So you've decide to start a side project - that's awesome! The first thing you should do is to get a Minimum Viable Product (MVP) ready in order to get your idea out to the world and get some feedback. With a side project, the biggest advantage is that you get to keep your day job - which means the ability to cover your expenses - all while building your project. Your biggest investment with a side project will be the time you put into it, which is a great compromise if you ask me. This post will explain how to keep your costs low for your side project so that money does not become a roadblock or an excuse to you.
PS: I like to use the term side project instead of startup because at this point in time, it's not a startup yet. This term is way over used these days.
What Tools Should you Pick?
The key when picking out tools for your MVP is to go with what's essential only. It's easy to lose focus and want all the fancy tools right from the get-go, but the idea here is to remain lean and cost efficient.
Here are the tools I recommend you begin with:
- Email: Gmail - 5$/user per month
- Calendar: Google Calendar - Free
- Servers: AWS - Eligible for the free tier for the first 12 months. If you're not eligible for the free tier, I highly recommend Digital Ocean. I have only good things to say about my experience using their product, and they keep improving! They just launched load balancers this week, too. Servers start at 5$/month. Signup here and get 25$ for free to use on servers (Disclaimer: this is my referral link).
- Domain: Namecheap - 11$/year
- SSL Certificate: Let's Encrypt - Free (an article explaining how to setup Let's Encrypt is coming soon)
- Team communication: Slack - Free (good for chat, phone calls, and video calls)
- Team collaboration / sharing: Dropbox - Free
- Code and issue tracking: GitLab - Free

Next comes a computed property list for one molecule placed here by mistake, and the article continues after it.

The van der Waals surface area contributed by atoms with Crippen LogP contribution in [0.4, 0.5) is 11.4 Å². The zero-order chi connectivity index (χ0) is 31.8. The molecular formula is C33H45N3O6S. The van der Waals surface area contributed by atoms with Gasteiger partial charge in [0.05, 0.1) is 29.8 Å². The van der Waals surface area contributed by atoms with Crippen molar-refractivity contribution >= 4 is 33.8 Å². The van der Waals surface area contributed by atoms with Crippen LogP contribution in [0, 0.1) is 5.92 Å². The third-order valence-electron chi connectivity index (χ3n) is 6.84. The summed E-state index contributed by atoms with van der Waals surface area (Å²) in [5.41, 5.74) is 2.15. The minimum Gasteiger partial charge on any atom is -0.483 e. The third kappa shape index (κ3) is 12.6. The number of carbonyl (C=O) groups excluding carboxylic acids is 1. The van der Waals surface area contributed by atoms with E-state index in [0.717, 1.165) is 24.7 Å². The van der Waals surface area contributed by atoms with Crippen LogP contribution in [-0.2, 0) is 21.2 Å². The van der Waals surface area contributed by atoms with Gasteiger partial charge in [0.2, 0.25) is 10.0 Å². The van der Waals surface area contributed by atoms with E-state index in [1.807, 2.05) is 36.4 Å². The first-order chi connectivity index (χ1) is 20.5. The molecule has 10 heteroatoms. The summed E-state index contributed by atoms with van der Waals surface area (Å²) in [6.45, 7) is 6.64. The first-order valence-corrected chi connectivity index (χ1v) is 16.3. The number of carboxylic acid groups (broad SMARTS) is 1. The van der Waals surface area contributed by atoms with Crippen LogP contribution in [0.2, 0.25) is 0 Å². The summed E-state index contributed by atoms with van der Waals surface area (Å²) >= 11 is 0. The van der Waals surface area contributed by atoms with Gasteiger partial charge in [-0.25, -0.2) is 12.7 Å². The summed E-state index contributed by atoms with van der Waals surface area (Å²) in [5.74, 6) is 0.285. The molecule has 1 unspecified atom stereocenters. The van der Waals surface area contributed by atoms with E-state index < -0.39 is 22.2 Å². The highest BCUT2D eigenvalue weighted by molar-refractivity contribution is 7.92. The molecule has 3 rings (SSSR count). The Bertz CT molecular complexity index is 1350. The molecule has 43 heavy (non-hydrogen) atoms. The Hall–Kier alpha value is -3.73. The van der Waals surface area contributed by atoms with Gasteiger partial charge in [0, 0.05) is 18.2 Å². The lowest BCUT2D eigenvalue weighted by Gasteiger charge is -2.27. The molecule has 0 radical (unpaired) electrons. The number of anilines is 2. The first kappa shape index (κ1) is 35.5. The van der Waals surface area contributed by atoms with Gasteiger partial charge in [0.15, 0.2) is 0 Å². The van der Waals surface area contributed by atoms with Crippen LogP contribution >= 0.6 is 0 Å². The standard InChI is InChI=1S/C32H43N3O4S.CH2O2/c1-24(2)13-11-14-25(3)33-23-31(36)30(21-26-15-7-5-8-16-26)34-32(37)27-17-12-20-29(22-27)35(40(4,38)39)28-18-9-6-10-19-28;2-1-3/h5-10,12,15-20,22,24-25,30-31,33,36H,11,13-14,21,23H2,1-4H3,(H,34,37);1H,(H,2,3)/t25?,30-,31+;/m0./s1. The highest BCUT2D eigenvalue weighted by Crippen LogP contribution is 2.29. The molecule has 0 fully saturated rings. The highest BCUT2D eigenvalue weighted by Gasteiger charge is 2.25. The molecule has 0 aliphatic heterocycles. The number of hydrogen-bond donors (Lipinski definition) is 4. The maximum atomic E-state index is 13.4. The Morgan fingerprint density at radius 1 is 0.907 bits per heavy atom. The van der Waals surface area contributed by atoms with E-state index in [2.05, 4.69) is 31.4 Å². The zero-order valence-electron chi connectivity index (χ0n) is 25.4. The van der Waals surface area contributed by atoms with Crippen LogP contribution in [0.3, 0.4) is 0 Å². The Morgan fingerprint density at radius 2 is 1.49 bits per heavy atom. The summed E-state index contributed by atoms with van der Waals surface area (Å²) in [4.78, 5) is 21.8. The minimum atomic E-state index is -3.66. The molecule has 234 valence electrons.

- Automated emails from your app: Mailgun - Free for 10k emails per month
- Analytics: Google Analytics - Free, and Mixpanel - Free for 20M data points per month
- Publishing apps: Apple's Development Certificate - 100$/year, and Google Publisher Account - 25$, one-time fee
- Automated SMS messages from your app: Twilio - 50$ can easily last you about a year. It's 0.007$ per local message, so 50$ is over 7000 messages. Also, you can find a promo code to get 20$ off upon signup.
- App monitoring: Sentry - Free for 10k events/month
- Website monitoring: Uptime Robot - *Free
For this demonstration, let's assume you have 2 founders and need 2 servers for deploying your API and your website.
When we add up all the costs, we end up with:
- Monthly costs: 10$ for emails, and an extra 10$ if you go with DigitalOcean instead of AWS' free-tier.
- Yearly costs: 11$ for domain, 100$ for Apple's Development Certificate, and 50$ for Twilio's SMS services.
- One-time fees: 25$ for a Google Publisher Account.
For a grand total of 426$ for the first year, and 401$/year afterwards.
Please keep in mind that some tools above are optional, depending on the type of project you are building.
- Are you building a web app? Great, you can remove the Apple's Development Certificate and Google Publisher Account fees. That just saved you 100$/year and a 25$ one-time fee.
- You don't need to send SMS messages? Great, you just saved 50$/year.
- You signed up with Digital Ocean and Twilio promo codes? Great, you just saved 25$ + 20$.
The lesson here is that if you need all the tools above, it'll only cost you about 400$/year to build your project and ship it to users. If you ask me, that's a very decent price to pay in order to start building your business, validate your idea, and get some real feedback. It's a small investment that is definitely worth the price.
Finally, I'd like to wish you best of luck on your new project and I'd love to hear more about it! Hit me up and let me know what you're working on.
Do you have any additional tools that you use that I did not mention or forgot about? Don't hesitate to reach out to me and let me know! I'll gladly review the list as I get more feedback and as new tools arise.